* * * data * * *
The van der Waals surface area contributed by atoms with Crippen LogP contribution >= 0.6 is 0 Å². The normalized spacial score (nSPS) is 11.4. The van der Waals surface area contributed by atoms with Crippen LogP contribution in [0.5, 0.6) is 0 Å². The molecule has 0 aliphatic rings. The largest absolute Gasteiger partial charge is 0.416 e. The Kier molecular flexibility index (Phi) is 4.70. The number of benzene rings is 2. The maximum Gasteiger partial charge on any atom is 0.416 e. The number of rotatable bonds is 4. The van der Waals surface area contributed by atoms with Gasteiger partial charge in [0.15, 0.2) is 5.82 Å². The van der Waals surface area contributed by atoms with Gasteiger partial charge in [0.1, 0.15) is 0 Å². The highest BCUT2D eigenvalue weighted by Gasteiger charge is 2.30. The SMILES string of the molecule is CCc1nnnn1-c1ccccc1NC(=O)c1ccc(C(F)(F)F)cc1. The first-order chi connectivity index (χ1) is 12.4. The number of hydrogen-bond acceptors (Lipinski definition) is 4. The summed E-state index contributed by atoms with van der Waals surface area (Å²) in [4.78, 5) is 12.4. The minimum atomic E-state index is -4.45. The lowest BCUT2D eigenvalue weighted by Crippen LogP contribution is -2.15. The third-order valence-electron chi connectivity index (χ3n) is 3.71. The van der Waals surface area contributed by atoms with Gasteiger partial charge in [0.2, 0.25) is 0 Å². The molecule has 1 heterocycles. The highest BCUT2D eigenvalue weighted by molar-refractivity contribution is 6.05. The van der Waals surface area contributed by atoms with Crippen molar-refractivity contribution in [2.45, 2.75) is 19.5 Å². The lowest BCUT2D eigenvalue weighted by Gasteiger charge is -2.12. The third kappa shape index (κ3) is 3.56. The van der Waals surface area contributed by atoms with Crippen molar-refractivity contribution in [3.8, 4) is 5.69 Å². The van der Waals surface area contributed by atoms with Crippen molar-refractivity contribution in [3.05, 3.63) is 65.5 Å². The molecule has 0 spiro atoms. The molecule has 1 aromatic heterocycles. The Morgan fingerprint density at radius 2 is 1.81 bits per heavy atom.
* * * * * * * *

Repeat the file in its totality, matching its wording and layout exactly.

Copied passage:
The van der Waals surface area contributed by atoms with Crippen LogP contribution >= 0.6 is 0 Å². The normalized spacial score (nSPS) is 11.4. The van der Waals surface area contributed by atoms with Crippen LogP contribution in [0.5, 0.6) is 0 Å². The molecule has 0 aliphatic rings. The largest absolute Gasteiger partial charge is 0.416 e. The Kier molecular flexibility index (Phi) is 4.70. The number of benzene rings is 2. The maximum Gasteiger partial charge on any atom is 0.416 e. The number of rotatable bonds is 4. The van der Waals surface area contributed by atoms with Gasteiger partial charge in [0.15, 0.2) is 5.82 Å². The van der Waals surface area contributed by atoms with Gasteiger partial charge in [0.1, 0.15) is 0 Å². The highest BCUT2D eigenvalue weighted by Gasteiger charge is 2.30. The SMILES string of the molecule is CCc1nnnn1-c1ccccc1NC(=O)c1ccc(C(F)(F)F)cc1. The first-order chi connectivity index (χ1) is 12.4. The number of hydrogen-bond acceptors (Lipinski definition) is 4. The summed E-state index contributed by atoms with van der Waals surface area (Å²) in [4.78, 5) is 12.4. The minimum atomic E-state index is -4.45. The lowest BCUT2D eigenvalue weighted by Crippen LogP contribution is -2.15. The third-order valence-electron chi connectivity index (χ3n) is 3.71. The van der Waals surface area contributed by atoms with Gasteiger partial charge in [0.2, 0.25) is 0 Å². The molecule has 1 heterocycles. The highest BCUT2D eigenvalue weighted by molar-refractivity contribution is 6.05. The van der Waals surface area contributed by atoms with Crippen molar-refractivity contribution in [2.45, 2.75) is 19.5 Å². The lowest BCUT2D eigenvalue weighted by Gasteiger charge is -2.12. The third kappa shape index (κ3) is 3.56. The van der Waals surface area contributed by atoms with Crippen molar-refractivity contribution in [3.8, 4) is 5.69 Å². The van der Waals surface area contributed by atoms with Crippen molar-refractivity contribution in [3.05, 3.63) is 65.5 Å². The molecule has 0 spiro atoms. The molecule has 1 aromatic heterocycles. The Morgan fingerprint density at radius 2 is 1.81 bits per heavy atom.